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Labor Day ‘Reminds Us Of The Crucial Role Unions Play In Our Society’ - Unions ‘Are Key To Closing America’s Extreme’ Wealth Gap And ‘Protecting’ Workers

Published Sunday, September 5, 2021
by Ben Salinas/Progress Texas
Labor Day ‘Reminds Us Of The Crucial Role Unions Play In Our Society’ - Unions ‘Are Key To Closing America’s Extreme’ Wealth Gap And ‘Protecting’ Workers

In the early 20th Century, the rapid industrialization of the United States produced unbelievable amounts of wealth for businesses and industrialists.

This era, known as the Gilded Age, saw the rapid growth of the U.S. and global economy.

Businesses saw little regulation from the Federal Government, so while power and wealth were being concentrated in the hands of a few men, Workers had to endure unhealthy and dangerous working conditions, poverty wages and lack of benefits.

Wages were so low, children as young as five often had to find employment to help their families provide.

These bleak conditions led many to join Unions and other Labor Organizations.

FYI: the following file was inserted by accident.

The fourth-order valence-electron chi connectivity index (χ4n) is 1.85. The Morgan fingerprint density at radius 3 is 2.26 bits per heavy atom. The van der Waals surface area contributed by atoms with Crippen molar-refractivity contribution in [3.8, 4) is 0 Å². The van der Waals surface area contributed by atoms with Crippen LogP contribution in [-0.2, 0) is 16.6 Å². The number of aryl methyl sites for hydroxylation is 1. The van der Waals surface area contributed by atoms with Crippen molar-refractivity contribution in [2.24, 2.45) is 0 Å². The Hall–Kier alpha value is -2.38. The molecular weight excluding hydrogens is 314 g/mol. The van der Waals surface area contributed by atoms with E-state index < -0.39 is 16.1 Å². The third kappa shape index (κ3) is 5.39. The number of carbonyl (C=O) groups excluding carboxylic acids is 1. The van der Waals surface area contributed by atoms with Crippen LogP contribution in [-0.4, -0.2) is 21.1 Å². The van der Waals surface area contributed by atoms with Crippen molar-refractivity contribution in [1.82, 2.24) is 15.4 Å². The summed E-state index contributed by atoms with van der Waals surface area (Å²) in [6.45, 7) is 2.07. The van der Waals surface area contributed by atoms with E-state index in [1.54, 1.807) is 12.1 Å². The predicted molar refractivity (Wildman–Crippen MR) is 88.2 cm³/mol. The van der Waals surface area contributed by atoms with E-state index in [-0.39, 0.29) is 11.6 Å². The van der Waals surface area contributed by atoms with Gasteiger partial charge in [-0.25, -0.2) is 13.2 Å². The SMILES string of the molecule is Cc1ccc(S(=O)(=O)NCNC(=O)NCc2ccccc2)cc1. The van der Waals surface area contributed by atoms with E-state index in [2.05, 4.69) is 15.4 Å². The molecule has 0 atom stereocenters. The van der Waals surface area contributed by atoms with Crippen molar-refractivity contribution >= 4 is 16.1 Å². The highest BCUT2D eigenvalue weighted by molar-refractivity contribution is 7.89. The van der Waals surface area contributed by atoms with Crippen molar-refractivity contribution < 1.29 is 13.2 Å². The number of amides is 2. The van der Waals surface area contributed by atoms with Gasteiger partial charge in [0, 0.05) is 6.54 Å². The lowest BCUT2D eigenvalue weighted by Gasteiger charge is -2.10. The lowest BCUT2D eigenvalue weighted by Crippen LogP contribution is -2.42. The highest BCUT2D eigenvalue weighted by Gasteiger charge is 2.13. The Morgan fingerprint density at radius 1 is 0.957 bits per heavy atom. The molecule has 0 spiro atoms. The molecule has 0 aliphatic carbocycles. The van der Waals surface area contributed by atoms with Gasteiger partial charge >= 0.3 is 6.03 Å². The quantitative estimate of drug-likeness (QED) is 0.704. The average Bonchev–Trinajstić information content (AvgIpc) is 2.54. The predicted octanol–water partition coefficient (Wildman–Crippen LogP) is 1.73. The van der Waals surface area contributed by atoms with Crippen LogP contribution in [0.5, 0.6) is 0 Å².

This influx of Unionized Workers correlated with improved working conditions, pay and benefits. 

Labor Activists and Unions won the 40-hour work-week and made it standard, they fought for Unemployment Benefits and Federal jobs guarantees.

While Unions made important gains within their workplaces, the results were not the same for Workers everywhere.

For example, in 1921, West Virginia Coal Miners began to organize in anti-Union towns.

Instead of listening to the demands of the Workers, the bosses of the coal companies that controlled these towns hired private law enforcement known as Pinkertons to inflict violence on the striking Workers.

These acts of violence against striking Workers were not uncommon, but they also weren’t enough to deter the Labor Movement and permanent victories were still achieved

Well into the 20th Century, Mexican-American Farm Workers began their own movement for fair wages and benefits.

Led by Cesar Chavez and Dolores Huerta, Mexican-American Farmers kept up the long-held American tradition of bargaining for workplace rights.

Unions are essential to our labor force and they help to balance interests between Workers and their employers. 

American Workers throughout history gave their sweat, blood and tears fighting for a better future.

Unfortunately, many of the gains Unions won in the early 20th Century were rolled back under Republican President Ronald Reagan and subsequent Republican Presidents.

This pattern continues today as the GOP passes Anti-Union laws and Conservative Courts uphold them

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